December 12, 2014
Guest blogpost by Jakob Kucharczyk, Director of Computer & Communications Industry Association (CCIA).
Yesterday we learnt that Google will shut down its ‘Google News’ service this year in Spain. This is just one consequence of the introduction in Spain of an ancillary copyright levy (known as the ‘AEDE levy’) affecting online services (apps and websites).
In a nutshell, if an online service uses short snippets to link to content which is deemed ‘news’, or enables internet users to do so, payment to the Spanish news publishers’ collecting society is mandatory. And by “news”, the law targets not just articles from major newspapers, but pretty much any blog or website that provides “information”, “entertainment” or content relevant to “public opinion” (see Art. 32.2 of the final text here).
There is no escape — even if a publisher does not want to be compensated when online services redirect substantial volumes of traffic to his site, even if they want to be included in the service, and even if their content is made available under a Creative Commons license, the law still obliges the publisher to charge.
What is the problem exactly?
Apart from serious legal concerns about the validity of the law under international and EU law, one can only wonder at the lack of any clear economic rationale. The Spanish competition authority’s report rightly questioned which economic problem or market distortion the law is actually trying to address.
The reality is that the law turns the economics of most internet-based services upside down. Many online services will have no choice but to drop out of the Spanish market.
Online services are valuable to publishers because they redirect a lot of traffic to publisher sites, and because they are constantly experimenting and innovating with new ways of connecting users with publisher content. As the New York Times reported, services like Pinterest are fast becoming “a leading driver of traffic to certain magazines, and in some cases […Pinterest…] serves as a bigger source of reader referrals than either Facebook or Twitter.”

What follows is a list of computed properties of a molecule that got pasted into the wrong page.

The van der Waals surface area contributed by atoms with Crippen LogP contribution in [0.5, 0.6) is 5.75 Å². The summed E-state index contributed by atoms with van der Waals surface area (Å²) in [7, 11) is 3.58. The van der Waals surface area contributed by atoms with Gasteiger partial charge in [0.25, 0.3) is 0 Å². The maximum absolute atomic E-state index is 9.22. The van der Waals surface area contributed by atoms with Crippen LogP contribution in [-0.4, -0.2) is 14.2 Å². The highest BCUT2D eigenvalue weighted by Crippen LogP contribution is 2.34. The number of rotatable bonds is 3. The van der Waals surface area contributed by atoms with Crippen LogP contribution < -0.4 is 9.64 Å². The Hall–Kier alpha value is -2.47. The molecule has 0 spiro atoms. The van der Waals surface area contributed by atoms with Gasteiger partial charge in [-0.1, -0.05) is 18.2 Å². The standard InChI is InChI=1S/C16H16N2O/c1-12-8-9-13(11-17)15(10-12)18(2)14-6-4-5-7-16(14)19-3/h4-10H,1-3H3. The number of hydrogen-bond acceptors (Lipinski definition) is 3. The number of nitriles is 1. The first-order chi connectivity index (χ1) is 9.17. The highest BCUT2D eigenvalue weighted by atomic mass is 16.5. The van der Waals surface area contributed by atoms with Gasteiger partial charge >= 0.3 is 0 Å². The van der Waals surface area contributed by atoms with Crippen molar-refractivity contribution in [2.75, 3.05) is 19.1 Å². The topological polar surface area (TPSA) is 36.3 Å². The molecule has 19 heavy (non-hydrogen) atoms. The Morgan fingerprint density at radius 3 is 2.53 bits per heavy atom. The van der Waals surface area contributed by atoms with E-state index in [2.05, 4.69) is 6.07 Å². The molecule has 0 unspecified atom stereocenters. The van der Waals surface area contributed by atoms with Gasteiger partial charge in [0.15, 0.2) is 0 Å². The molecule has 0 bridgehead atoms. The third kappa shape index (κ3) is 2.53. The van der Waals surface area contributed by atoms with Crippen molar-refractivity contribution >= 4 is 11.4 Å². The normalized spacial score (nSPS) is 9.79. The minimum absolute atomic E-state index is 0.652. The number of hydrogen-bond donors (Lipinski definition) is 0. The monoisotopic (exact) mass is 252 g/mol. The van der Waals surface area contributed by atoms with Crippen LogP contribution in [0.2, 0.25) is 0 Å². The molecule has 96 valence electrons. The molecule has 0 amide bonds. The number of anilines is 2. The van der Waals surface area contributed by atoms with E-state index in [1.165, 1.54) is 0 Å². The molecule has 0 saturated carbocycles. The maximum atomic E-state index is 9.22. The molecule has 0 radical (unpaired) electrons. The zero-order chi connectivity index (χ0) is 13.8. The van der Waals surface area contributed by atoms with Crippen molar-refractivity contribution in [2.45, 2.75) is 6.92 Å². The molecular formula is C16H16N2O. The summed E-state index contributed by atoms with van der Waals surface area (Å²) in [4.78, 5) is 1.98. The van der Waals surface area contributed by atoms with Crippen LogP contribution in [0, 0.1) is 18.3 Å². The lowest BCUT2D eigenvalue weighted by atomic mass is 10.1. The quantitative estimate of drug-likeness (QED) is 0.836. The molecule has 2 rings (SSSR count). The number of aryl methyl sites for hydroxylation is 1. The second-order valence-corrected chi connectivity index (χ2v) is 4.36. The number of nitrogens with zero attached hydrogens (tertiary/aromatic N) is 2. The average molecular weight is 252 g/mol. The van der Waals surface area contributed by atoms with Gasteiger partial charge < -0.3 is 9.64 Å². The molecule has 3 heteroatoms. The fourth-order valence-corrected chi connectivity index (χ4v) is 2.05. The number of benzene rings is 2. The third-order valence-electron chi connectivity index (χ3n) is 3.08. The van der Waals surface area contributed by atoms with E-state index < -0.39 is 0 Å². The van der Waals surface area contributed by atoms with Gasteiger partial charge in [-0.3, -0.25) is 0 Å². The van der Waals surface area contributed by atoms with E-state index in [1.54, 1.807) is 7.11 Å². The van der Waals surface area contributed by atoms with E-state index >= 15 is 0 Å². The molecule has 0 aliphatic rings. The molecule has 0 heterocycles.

Meanwhile, others are backing away from ancillary copyright laws
Germany passed its ancillary copyright law last year and it is currently in force. Even though it is less restrictive than the Spanish law, at a recent parliamentary committee hearing in the Bundestag, all five expert witnesses agreed that the law is a failure and needs to be repealed. As one the experts, Prof. Dr. Axel Metzger from the Humboldt University put it, “the AC has created a massive bone of contention in the information society.” And Prof. Dr. Thomas Hoeren from the University of Münster made the impact of the law clear: “the introduction of an ancillary copyright has been a disaster.”
In Austria, the government has pulled back from implementing ancillary copyright. In its draft bill, the Ministry of Justice included provisions for an ancillary copyright. Three weeks ago, they dropped it from their copyright reform. Just as in Germany, opposition to the law was widespread, ranging from online communities to the Austrian Federal Economic Chamber.
In Switzerland, as a reaction to continued lobbying by publishers, the Government issued a report last week on the state of Swiss media. The report effectively closed the door to any ancillary copyright, emphasising that “a hasty introduction of largely untested supportive measures must be prevented” (own translation from this press release).
The negative effects of this form of legislation are now clear for all to see. Ancillary copyright levies are a bad idea. They are harmful to digital services in general, acting a disincentive to innovation. Worse, they restrict choice for internet users and are proving to be an own goal for publishers.Blogactiv Team